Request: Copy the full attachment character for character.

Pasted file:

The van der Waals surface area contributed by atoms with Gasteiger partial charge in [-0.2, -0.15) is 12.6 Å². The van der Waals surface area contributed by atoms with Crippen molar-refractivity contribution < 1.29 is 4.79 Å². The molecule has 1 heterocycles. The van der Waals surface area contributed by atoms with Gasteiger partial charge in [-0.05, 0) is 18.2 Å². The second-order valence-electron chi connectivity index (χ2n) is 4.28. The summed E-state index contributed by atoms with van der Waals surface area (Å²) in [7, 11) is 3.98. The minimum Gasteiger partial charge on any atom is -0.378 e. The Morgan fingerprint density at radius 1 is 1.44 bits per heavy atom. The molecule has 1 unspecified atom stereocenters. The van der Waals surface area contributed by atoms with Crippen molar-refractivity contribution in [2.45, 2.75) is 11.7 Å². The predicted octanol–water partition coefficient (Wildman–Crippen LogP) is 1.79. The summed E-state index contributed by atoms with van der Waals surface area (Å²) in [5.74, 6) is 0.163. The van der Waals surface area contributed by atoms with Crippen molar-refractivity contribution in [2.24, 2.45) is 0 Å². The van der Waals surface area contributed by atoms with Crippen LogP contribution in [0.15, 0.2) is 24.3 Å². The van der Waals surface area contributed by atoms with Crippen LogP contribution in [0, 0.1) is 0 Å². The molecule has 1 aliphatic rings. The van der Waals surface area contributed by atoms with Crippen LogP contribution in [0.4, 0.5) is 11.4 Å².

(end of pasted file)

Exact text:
The van der Waals surface area contributed by atoms with Gasteiger partial charge in [-0.2, -0.15) is 12.6 Å². The van der Waals surface area contributed by atoms with Crippen molar-refractivity contribution < 1.29 is 4.79 Å². The molecule has 1 heterocycles. The van der Waals surface area contributed by atoms with Gasteiger partial charge in [-0.05, 0) is 18.2 Å². The second-order valence-electron chi connectivity index (χ2n) is 4.28. The summed E-state index contributed by atoms with van der Waals surface area (Å²) in [7, 11) is 3.98. The minimum Gasteiger partial charge on any atom is -0.378 e. The Morgan fingerprint density at radius 1 is 1.44 bits per heavy atom. The molecule has 1 unspecified atom stereocenters. The van der Waals surface area contributed by atoms with Crippen molar-refractivity contribution in [2.45, 2.75) is 11.7 Å². The predicted octanol–water partition coefficient (Wildman–Crippen LogP) is 1.79. The summed E-state index contributed by atoms with van der Waals surface area (Å²) in [5.74, 6) is 0.163. The van der Waals surface area contributed by atoms with Crippen molar-refractivity contribution in [2.24, 2.45) is 0 Å². The van der Waals surface area contributed by atoms with Crippen LogP contribution in [0.15, 0.2) is 24.3 Å². The van der Waals surface area contributed by atoms with Crippen LogP contribution in [0, 0.1) is 0 Å². The molecule has 1 aliphatic rings. The van der Waals surface area contributed by atoms with Crippen LogP contribution in [0.4, 0.5) is 11.4 Å².